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Brief Funct Genomics. 2016 May;15(3):222-6. doi: 10.1093/bfgp/elv049. Epub 2015 Nov 18.

Long noncoding RNAs in regulation of human breast cancer.

Abstract

Less than 2% of the human genome DNA is composed of protein-coding genes, although the majority of the human genome is transcribed, indicating the transcripts mostly are noncoding RNAs. Those noncoding RNAs with length between 200 nt and 200 kb are categorized as long noncoding RNA (lncRNA). Around 30 000 lncRNAs have been predicted or identified, although little is known regarding the regulatory function for a vast majority of these sequences. Emerging evidence demonstrated that lncRNAs play crucial roles in regulation of many cancer types, including breast cancer, serving as oncogenes or tumor suppressors. Aberrant and differential expression of lncRNA in breast cancer has been frequently reported. Their regulation of breast cancer is still the beginning to be elucidated. This review collected those experimentally validated lncRNAs in human breast cancer, summarizing their biological function as well as the regulatory mechanism. In addition, the potential of lncRNAs as biomarkers for better diagnosis or therapeutic targets for cancer treatment was discussed.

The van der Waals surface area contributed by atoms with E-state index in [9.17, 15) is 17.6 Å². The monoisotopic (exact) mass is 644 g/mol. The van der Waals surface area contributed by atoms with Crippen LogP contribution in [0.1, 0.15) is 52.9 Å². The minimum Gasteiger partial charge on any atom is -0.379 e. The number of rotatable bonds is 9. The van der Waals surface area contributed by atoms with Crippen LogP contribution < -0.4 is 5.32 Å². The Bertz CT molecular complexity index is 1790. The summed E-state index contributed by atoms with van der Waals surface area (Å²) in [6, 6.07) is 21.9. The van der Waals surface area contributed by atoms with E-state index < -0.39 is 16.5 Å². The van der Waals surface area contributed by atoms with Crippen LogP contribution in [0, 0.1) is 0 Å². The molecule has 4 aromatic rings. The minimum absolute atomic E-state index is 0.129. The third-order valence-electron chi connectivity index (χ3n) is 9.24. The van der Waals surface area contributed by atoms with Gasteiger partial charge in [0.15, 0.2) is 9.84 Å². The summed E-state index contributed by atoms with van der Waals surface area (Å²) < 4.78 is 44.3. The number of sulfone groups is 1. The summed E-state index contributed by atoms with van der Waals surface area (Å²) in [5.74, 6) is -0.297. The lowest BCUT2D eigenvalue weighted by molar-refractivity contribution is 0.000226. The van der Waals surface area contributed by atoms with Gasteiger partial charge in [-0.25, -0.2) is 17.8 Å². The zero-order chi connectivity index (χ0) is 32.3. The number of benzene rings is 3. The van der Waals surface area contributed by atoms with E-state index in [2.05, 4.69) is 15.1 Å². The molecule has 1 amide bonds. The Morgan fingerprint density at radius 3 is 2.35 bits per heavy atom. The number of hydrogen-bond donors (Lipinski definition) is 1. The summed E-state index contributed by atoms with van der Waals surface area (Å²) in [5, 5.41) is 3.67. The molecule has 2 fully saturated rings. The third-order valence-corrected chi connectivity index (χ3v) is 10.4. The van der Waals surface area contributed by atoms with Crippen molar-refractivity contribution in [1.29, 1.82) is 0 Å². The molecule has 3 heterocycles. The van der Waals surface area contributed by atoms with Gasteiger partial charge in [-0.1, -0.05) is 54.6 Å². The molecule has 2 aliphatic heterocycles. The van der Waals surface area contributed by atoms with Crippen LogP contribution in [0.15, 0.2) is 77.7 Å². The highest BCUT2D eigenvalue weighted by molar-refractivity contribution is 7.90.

KEYWORDS:

breast cancer; long noncoding RNA; oncogene; tumor suppressor

PMID:
26582840
DOI:
10.1093/bfgp/elv049
[Indexed for MEDLINE]

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